The Force Awakens Into Darkness: Series 10

Anyone else notice the hyperspace effect from the third Star Wars: The Force Awakens trailer looked...a little familiar? 

Here's what it looks like compared with the warp effect from Star Trek Into Darkness and the Doctor Who time vortex. 

I like to believe they're going to rendezvous for the universe's most amazing timey wimey crossover event!

Doctor Who Reminds Us That Anxiety Isn’t Something to Fear, It’s Rocket Fuel

Doctor Who just started series eight (“season eight” for the yanks) with a newly regenerated Twelfth Doctor played by Peter Capaldi. We’re a few episodes in and so far it’s been a bumpy ride. My favorite Doctor Who stories are about “the victory of intellect and romance over brute force and cynicism”, stuff that makes you think or gives you something to aspire to. I haven’t seen much of that yet. But this week’s episode, “Listen”, got very close. The Doctor did in seconds what I spend hours doing with my patients — teaching people that anxiety isn’t something to fear, it’s rocket fuel.

No spoilers ahead, just psychological analysis. 

“Let me tell you about scared...”

Doctor Who, Listen,   There’s so much blood and oxygen pumping through your brain it’s like rocket fuel. 

I’ll skip all the timey wimey plot details. Basically, The Doctor is investigating invisible monsters, the kind kids worry might be under their beds at night. Midway through the episode, The Doctor finds a young boy who’s just come face to face with such a monster. The boy’s obviously afraid. This is what The Doctor says:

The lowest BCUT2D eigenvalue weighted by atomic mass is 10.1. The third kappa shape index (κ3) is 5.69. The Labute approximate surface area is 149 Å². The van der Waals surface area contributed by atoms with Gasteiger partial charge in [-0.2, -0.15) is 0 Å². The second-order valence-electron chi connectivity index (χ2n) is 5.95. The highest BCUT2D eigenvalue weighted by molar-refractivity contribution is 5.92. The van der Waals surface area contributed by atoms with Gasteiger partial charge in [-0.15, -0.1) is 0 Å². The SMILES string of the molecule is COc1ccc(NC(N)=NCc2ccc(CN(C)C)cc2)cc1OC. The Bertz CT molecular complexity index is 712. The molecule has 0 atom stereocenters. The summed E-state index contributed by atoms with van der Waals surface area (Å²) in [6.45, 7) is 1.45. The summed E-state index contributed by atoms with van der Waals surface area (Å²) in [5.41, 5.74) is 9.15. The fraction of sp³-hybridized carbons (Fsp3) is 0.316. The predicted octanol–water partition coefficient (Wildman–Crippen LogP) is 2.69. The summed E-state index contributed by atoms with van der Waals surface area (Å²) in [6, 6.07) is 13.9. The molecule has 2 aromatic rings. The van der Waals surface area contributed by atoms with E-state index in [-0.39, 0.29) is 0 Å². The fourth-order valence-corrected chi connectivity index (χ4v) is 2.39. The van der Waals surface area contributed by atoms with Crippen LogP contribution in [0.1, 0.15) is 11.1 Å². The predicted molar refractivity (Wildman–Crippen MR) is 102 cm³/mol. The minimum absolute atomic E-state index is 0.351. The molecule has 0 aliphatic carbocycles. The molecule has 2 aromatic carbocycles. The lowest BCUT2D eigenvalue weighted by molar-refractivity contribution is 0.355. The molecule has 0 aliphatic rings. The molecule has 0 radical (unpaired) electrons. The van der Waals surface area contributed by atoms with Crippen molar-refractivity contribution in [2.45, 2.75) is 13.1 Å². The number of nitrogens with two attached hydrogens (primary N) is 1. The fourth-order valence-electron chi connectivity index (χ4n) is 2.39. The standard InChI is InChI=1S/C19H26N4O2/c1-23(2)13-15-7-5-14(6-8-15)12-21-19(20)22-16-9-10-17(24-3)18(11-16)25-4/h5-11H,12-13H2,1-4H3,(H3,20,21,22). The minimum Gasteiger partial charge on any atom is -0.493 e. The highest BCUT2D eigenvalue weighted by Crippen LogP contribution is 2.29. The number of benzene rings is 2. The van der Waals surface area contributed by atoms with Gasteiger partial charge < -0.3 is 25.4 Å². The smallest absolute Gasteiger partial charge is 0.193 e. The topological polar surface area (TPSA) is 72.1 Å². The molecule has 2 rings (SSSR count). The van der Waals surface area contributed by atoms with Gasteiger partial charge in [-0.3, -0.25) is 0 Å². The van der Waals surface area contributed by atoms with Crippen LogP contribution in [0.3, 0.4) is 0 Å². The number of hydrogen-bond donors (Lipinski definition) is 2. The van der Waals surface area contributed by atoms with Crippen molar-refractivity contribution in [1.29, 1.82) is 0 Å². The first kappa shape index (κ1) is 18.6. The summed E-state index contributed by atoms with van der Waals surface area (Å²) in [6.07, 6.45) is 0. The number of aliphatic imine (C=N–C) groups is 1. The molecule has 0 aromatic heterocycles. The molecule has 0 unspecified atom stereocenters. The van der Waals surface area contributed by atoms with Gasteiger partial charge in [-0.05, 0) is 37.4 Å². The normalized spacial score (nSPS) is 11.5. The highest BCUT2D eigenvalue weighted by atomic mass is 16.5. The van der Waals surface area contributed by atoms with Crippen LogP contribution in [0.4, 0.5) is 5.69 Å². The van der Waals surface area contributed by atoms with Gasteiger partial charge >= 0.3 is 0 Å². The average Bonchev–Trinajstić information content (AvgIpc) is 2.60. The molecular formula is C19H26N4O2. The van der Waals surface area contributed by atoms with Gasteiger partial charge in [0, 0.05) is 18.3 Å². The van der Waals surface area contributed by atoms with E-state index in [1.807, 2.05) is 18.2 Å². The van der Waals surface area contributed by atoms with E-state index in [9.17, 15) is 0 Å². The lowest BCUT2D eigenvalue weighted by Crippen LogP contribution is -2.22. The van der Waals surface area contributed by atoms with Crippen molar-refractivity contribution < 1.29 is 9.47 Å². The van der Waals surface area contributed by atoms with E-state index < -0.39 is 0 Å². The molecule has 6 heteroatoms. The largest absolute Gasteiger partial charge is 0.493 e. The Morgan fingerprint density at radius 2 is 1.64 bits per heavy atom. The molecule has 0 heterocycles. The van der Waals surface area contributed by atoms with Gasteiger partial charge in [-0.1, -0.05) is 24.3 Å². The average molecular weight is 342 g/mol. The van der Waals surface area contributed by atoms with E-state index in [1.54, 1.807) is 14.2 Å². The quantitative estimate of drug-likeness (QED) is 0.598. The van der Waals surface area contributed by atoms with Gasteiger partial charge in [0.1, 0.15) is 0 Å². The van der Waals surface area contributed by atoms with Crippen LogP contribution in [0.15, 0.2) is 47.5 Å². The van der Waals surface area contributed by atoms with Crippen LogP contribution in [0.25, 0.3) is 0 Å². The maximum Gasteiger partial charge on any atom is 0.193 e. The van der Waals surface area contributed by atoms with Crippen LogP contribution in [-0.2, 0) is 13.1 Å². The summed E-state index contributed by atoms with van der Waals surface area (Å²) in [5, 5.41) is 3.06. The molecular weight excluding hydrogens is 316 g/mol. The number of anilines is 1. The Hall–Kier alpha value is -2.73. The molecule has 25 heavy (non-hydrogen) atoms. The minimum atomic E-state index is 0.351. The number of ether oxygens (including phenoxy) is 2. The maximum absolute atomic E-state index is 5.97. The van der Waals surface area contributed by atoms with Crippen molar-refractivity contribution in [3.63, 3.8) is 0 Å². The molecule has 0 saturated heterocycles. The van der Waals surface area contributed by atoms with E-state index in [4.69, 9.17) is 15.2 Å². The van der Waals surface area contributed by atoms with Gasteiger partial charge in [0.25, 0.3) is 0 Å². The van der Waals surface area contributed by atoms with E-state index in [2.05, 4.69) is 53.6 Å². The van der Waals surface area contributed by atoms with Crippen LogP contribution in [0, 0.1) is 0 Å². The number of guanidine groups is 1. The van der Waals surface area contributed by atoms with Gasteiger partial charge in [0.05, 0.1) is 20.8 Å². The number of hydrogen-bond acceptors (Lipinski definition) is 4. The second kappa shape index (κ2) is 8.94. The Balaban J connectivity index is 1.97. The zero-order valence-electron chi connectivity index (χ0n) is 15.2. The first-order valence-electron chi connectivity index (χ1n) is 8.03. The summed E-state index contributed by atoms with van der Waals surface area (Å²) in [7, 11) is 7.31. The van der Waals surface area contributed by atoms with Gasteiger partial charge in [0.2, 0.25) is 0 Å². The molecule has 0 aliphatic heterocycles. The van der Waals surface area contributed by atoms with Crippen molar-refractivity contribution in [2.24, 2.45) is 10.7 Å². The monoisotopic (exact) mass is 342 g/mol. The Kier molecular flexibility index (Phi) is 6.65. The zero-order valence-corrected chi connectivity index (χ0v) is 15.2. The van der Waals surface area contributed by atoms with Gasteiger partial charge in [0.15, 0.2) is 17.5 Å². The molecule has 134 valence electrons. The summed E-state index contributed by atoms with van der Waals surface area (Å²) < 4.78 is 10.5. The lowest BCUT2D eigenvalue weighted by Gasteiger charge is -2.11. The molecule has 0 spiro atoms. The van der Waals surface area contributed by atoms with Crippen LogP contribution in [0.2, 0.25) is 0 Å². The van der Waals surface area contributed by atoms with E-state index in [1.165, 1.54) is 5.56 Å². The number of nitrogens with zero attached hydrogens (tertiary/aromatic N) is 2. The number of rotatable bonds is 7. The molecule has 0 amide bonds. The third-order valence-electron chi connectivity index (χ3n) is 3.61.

Let me tell you about scared. Your heart is beating so hard I can feel it through your hands. There’s so much blood and oxygen pumping through your brain it’s like rocket fuel. Right now you could run faster and you can fight harder. You can jump higher than ever in your life and you are so alert it’s like you can slow down time. What’s wrong with scared? Scared is a superpower! Your superpower! There is danger in this room. And guess what? It’s you.

With this new way perspective, the boy is able to get through the situation, despite his terror.

Some have called this the “we have nothing to fear but fear itself” Doctor Who episode. But that’s not entirely correct — The Doctor tells us we don’t have to fear fear itself, we need to feel it.

As someone who’s spent their career studying anxiety and its treatment, I can tell you The Doctor is totally right.

Anxiety is Rocket Fuel

Emotions quickly communicate information. Sadness means a loss has occurred (your best friend moved away). Anger tells us we’ve been wronged (someone at work ate your leftovers without asking). Laughter lets people know that even though a social norm has been broken, things are okay (a friend walks, almost falls, but catches their balance right at the end). What about fear? It prepares us for danger.

When we feel the presence of something scary, our bodies turn on the fight or flight response. Its job is to gets us ready to battle nearby dangers, support people who need help, or escape to safety as quickly as possible. That’s why your heart beats faster, you breathe more quickly, your muscles get tense, and you start to sweat. All of these changes are the “rocket fuel” The Doctor spoke of, the things that help us run faster, jump higher, and fight harder.

Anxiety also warps your psychology. Your mind exaggerates details (making a scary dog look larger than it is), imagines the worst-case scenario (the dog is going to bite you and you’ll die), and forces you to ignore everything but the thing that scares you (you don’t see the dog is securely held by a leash).